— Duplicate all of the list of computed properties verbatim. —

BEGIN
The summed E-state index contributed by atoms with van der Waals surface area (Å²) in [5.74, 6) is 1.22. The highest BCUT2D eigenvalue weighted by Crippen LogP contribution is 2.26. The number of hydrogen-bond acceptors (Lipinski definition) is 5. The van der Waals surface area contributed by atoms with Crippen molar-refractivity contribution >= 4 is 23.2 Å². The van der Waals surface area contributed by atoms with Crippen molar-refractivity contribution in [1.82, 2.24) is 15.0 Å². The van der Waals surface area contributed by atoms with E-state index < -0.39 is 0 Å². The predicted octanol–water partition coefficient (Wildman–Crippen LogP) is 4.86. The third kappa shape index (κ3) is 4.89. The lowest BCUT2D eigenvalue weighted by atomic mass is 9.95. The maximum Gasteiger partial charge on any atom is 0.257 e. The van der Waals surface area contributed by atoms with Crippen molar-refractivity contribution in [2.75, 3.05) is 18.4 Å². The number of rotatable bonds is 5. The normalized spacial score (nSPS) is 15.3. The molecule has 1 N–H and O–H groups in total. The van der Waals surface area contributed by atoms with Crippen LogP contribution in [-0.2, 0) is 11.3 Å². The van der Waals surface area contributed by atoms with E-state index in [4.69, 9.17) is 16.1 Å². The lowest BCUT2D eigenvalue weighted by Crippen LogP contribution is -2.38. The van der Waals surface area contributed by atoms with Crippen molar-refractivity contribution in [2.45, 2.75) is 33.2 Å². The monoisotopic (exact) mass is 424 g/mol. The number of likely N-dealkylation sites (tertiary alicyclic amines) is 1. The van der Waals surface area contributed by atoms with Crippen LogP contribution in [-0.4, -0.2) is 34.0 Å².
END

The summed E-state index contributed by atoms with van der Waals surface area (Å²) in [5.74, 6) is 1.22. The highest BCUT2D eigenvalue weighted by Crippen LogP contribution is 2.26. The number of hydrogen-bond acceptors (Lipinski definition) is 5. The van der Waals surface area contributed by atoms with Crippen molar-refractivity contribution >= 4 is 23.2 Å². The van der Waals surface area contributed by atoms with Crippen molar-refractivity contribution in [1.82, 2.24) is 15.0 Å². The van der Waals surface area contributed by atoms with E-state index < -0.39 is 0 Å². The predicted octanol–water partition coefficient (Wildman–Crippen LogP) is 4.86. The third kappa shape index (κ3) is 4.89. The lowest BCUT2D eigenvalue weighted by atomic mass is 9.95. The maximum Gasteiger partial charge on any atom is 0.257 e. The van der Waals surface area contributed by atoms with Crippen molar-refractivity contribution in [2.75, 3.05) is 18.4 Å². The number of rotatable bonds is 5. The normalized spacial score (nSPS) is 15.3. The molecule has 1 N–H and O–H groups in total. The van der Waals surface area contributed by atoms with Crippen LogP contribution in [-0.2, 0) is 11.3 Å². The van der Waals surface area contributed by atoms with E-state index in [4.69, 9.17) is 16.1 Å². The lowest BCUT2D eigenvalue weighted by Crippen LogP contribution is -2.38. The van der Waals surface area contributed by atoms with Crippen molar-refractivity contribution in [2.45, 2.75) is 33.2 Å². The monoisotopic (exact) mass is 424 g/mol. The number of likely N-dealkylation sites (tertiary alicyclic amines) is 1. The van der Waals surface area contributed by atoms with Crippen LogP contribution in [-0.4, -0.2) is 34.0 Å².